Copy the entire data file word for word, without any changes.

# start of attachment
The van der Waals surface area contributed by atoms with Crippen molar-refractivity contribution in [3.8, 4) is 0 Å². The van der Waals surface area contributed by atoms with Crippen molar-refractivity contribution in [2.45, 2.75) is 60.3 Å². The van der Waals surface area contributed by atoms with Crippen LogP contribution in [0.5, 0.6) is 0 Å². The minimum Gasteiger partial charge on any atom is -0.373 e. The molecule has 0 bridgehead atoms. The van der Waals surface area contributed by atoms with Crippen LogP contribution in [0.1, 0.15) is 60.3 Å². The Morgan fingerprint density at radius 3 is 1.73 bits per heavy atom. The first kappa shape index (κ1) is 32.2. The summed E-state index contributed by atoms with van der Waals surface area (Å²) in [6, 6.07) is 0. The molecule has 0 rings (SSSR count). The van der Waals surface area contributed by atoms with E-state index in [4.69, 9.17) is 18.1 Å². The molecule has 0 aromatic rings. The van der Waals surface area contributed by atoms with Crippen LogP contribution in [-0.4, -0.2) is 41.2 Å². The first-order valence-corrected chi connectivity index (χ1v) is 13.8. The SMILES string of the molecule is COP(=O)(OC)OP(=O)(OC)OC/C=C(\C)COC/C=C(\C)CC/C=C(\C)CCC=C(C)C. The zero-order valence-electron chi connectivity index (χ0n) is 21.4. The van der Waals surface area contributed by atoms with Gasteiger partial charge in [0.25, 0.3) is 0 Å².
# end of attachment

The van der Waals surface area contributed by atoms with Crippen molar-refractivity contribution in [3.8, 4) is 0 Å². The van der Waals surface area contributed by atoms with Crippen molar-refractivity contribution in [2.45, 2.75) is 60.3 Å². The van der Waals surface area contributed by atoms with Crippen LogP contribution in [0.5, 0.6) is 0 Å². The minimum Gasteiger partial charge on any atom is -0.373 e. The molecule has 0 bridgehead atoms. The van der Waals surface area contributed by atoms with Crippen LogP contribution in [0.1, 0.15) is 60.3 Å². The Morgan fingerprint density at radius 3 is 1.73 bits per heavy atom. The first kappa shape index (κ1) is 32.2. The summed E-state index contributed by atoms with van der Waals surface area (Å²) in [6, 6.07) is 0. The molecule has 0 rings (SSSR count). The van der Waals surface area contributed by atoms with E-state index in [4.69, 9.17) is 18.1 Å². The molecule has 0 aromatic rings. The van der Waals surface area contributed by atoms with Crippen LogP contribution in [-0.4, -0.2) is 41.2 Å². The first-order valence-corrected chi connectivity index (χ1v) is 13.8. The SMILES string of the molecule is COP(=O)(OC)OP(=O)(OC)OC/C=C(\C)COC/C=C(\C)CC/C=C(\C)CCC=C(C)C. The zero-order valence-electron chi connectivity index (χ0n) is 21.4. The van der Waals surface area contributed by atoms with Gasteiger partial charge in [0.25, 0.3) is 0 Å².